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ROUND 2: UNEASY LIES THE HEAD THAT WEARS THE CROWN

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Sports Editor

In posing the pertinent question on what it takes for one to pass the leadership test, fiery scribe, Bill Taylor, writing for the New York Times, could not have put it with such alluring clarity.


“The true mark of a leader is the willingness to stick with a bold course of action – an unconventional business strategy, a unique product-development roadmap, a controversial marketing campaign – even as the rest of the world wonders why you’re not marching in step with the status quo.


In other words, real leaders are happy to zig while others zag. They understand that in an era of hyper-competition and non-stop disruption, the only way to stand out from the crowd is to stand for something special,” How poignant!


After the distasteful events of last Saturday at Happy Valley Resort when the Annual General Meeting (AGM) was postponed after the two allocated hours elapsed without even half of the 12-agenda items had been exhausted.


Inordinate


Inordinate time was spent discussing issues out of the agenda – the two Board members who allegedly tried to solicit the financial statements from the auditors without authority and the money-draining ticketing system. It was well organised chaos.
Now, round two is here. We return to the same venue for what hopefully will be conclusion to an election that has been marred by smear campaigns that would make any African National Congress (ANC) elective conference look like a Sunday school picnic.


Who will be among the candidates Peter ‘Touch’ Magagula, Mark Carmichael and Sicelo Mkhonta?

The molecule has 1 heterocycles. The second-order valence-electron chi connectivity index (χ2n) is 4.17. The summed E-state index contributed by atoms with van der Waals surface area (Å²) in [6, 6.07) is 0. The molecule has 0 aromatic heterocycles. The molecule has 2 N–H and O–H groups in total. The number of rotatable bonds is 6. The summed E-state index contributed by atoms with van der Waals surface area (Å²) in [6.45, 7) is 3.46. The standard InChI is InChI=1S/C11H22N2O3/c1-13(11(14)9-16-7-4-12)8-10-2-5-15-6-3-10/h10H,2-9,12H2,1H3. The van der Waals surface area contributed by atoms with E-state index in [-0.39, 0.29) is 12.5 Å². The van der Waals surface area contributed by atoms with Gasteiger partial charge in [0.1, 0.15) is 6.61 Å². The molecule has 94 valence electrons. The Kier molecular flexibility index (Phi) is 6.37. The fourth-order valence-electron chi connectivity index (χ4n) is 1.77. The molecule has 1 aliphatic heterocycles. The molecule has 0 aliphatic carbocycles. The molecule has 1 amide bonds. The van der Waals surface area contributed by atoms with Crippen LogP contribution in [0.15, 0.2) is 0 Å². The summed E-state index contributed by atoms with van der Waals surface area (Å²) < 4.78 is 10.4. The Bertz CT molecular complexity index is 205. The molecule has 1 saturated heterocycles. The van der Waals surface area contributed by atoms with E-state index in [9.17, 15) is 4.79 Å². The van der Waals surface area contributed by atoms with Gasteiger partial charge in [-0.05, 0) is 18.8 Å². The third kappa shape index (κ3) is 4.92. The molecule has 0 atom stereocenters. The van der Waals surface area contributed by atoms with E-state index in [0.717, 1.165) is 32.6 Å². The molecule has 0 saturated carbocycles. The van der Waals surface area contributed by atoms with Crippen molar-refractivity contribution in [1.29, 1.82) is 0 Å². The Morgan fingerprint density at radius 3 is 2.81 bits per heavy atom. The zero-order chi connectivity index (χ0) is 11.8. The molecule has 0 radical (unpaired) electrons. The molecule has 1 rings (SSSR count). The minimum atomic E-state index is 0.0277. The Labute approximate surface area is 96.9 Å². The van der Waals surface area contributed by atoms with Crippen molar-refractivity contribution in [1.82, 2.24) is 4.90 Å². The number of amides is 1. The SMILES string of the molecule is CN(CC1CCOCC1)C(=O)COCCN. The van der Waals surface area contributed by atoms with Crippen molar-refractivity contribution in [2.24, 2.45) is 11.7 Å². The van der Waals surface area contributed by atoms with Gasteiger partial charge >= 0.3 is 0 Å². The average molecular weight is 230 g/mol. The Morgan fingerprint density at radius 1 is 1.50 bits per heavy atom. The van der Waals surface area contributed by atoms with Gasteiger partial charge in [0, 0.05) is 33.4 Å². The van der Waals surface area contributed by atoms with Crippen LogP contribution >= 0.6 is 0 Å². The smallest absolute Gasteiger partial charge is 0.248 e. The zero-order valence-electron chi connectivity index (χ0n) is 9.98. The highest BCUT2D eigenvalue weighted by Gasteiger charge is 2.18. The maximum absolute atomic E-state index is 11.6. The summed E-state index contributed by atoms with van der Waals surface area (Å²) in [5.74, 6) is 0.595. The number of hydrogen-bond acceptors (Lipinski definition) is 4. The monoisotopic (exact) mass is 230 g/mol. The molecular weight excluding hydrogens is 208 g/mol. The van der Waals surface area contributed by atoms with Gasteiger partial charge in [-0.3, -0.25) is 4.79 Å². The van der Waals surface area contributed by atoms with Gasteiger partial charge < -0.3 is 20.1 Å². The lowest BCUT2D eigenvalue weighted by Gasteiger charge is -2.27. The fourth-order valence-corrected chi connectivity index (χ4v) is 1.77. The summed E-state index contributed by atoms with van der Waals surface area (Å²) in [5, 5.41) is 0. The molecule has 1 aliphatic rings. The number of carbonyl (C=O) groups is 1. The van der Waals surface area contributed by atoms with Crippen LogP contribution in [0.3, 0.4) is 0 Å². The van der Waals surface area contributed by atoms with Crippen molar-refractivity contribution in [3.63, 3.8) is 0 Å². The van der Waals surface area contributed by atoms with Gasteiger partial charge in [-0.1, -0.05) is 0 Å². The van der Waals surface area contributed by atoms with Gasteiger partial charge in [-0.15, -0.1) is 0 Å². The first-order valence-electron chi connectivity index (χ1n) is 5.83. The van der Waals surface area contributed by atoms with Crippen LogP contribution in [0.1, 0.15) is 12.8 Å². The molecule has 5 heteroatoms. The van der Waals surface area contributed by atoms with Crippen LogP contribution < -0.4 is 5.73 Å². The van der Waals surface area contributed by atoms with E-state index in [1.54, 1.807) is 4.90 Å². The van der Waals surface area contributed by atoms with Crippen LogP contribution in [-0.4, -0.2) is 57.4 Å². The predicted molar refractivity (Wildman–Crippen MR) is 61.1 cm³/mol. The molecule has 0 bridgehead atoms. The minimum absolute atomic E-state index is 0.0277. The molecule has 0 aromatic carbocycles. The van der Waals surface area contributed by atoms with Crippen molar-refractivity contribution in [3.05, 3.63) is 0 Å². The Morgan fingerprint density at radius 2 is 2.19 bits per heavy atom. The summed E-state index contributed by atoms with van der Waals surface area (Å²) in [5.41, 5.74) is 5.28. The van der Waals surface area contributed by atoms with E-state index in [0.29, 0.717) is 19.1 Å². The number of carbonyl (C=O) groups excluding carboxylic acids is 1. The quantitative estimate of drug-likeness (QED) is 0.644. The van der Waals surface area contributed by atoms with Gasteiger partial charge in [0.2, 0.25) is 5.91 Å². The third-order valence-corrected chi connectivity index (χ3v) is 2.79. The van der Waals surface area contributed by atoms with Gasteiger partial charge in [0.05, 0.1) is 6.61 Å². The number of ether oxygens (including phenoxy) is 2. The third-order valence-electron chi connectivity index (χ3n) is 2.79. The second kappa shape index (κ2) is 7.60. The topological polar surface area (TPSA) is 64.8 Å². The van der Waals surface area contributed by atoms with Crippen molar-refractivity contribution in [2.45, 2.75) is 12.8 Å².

We all can agree that filling the shoes of the gentle giant that was Victor ‘Maradona’ Gamedze has proven to be an unenviable task and this was even more evident when the names of his possible successors popped up, leaving everyone scratching his head on who could be our modern biblical ‘Moses’, who can take our football from the financial bondage it has crept into, right up to the promised land of milk and honey (read professionalism and sustainability).


We have, literally, been scraping the bottom of a barrel.
This is not a challenge facing only football, but the country as a whole. We have a leadership crisis. You only have to look at our members of parliament and the scourge of daylight bribery to win seats in the august house to see that this lovely country of ours has unprecedented leadership poverty.


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The capable ones are unavailable. The available ones are not capable as nicely articulated by one friend of mine recently.
One thing is certain though, it was obviously going to be a difficult task to replace someone like the ‘Maradona’ of Eswatini football, because according to Bill Taylor’s words, he was willing to ‘stick with a bold course of action’ at times even outside the armpit of corporate governance. He had a ‘unique product-development roadmap and controversial marketing campaign’, using football for his own company’s clients to promote their products.  


It was a win-win situation.
Now we are here in this difficult situation which has been exacerbated by the COVID-19 pandemic. We need a leader, who will make lemon cider from the lemons COVID-19 has served us. Who will it be?
Sports Editor, Lwazi Dlamini gives an insight on the three candidates vying for the head honcho position of the PLE.

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: Patients queue
Should the minister of Health, PS and director of health services be relieved of their duties for failing to solve the problems engulfing the public health sector?